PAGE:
Physicians often express a feeling of loss of control over their businesses even though they bear all the responsibility of a physician-owned practice. Many dermatologists have found a solution in adopting alternative practice models.
Contracting with third party payers and dealing with government regulations isn’t getting easier. It may seem like every time your practice adjusts to new demands, another change is handed down. These changes deliver a hit to your practice in administrative costs and often with little to no financial reward.
Physicians often express a feeling of loss of control over their businesses even though they bear all the responsibility of a physician-owned practice. Many dermatologists have found a solution in adopting new, alternative practice models.
One such model is commonly known as direct pay, which is a term sometimes used for a retainer-based payment model, most often when referring to direct primary care (DPC). Otherwise known as cash-based practices.
This is neither a concierge (annual fee) nor retainer-based (typically a monthly fee) care model, but a model in which a practice simply declines to contract with insurance and is paid directly by patients (except Medicare, typically).
Not many specialties, if any, are better positioned for this kind of model than dermatology.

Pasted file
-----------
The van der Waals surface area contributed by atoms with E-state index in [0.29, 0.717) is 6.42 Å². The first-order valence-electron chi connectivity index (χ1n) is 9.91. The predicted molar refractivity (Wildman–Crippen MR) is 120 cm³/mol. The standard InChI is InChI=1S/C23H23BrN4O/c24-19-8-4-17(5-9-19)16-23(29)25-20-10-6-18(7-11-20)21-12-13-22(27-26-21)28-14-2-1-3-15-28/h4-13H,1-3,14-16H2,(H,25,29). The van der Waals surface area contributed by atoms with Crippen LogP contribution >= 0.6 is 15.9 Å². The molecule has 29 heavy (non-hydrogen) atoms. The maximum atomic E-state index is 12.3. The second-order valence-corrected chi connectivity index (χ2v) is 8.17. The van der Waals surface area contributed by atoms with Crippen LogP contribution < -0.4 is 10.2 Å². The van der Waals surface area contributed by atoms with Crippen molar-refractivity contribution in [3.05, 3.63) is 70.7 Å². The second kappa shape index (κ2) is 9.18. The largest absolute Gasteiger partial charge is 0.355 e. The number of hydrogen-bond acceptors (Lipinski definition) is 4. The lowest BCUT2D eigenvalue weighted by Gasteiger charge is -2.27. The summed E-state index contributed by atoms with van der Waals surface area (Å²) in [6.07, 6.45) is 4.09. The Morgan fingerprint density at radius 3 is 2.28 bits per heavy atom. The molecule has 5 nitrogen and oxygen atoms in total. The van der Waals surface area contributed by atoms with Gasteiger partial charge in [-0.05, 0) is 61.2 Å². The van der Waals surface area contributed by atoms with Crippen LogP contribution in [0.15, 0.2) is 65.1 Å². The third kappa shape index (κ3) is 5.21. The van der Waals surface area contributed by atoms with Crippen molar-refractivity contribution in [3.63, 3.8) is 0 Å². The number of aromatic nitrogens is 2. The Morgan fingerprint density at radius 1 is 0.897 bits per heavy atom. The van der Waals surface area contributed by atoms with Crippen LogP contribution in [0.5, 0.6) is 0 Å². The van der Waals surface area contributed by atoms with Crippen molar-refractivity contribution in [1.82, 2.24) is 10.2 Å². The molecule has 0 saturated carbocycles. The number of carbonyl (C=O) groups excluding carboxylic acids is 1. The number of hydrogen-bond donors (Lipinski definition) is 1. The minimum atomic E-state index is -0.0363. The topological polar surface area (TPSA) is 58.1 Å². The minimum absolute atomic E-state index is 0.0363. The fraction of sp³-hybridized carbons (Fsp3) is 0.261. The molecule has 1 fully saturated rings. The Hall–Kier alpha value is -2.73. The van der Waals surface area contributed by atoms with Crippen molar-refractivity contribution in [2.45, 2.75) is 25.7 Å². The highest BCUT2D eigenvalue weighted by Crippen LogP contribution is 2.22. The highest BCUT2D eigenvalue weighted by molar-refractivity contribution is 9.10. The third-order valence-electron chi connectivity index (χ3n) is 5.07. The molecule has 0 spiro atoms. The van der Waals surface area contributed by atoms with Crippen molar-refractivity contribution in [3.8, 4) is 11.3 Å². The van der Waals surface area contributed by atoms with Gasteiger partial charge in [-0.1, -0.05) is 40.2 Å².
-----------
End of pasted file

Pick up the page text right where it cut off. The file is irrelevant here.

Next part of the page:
In a direct-pay model, patients pay for their services directly and then seek reimbursement from their insurance for covered services. Typically the practice continues to assist patients with insurance by submitting claims for patients who are seeking reimbursement or credit toward their high deductible plans, however they are relieved of the burdensome chase for practice reimbursement by third-party payers.
This arrangement can save your practice thousands of dollars in administrative and insurance billing costs and dramatically improve your revenue cycle. Even though your practice likely has a good handle on patient collections for elective services, keep in mind that when adopting such a drastic policy change, clear and upfront communication with patients regarding payment or payment plans is extremely important to ensure prompt payment and positive patient relations.
Transitioning away from an insurance-based practice takes thoughtful planning to safeguard practice health and success in both the immediate and distant future.
Preparing to shift
If your practice already has a robust aesthetic patient mix, line of services, procedures and products than it may be a strong candidate for this model. If this is not the case, consider how you can increase that revenue stream and patient demographic as you continue to explore shifting to direct pay.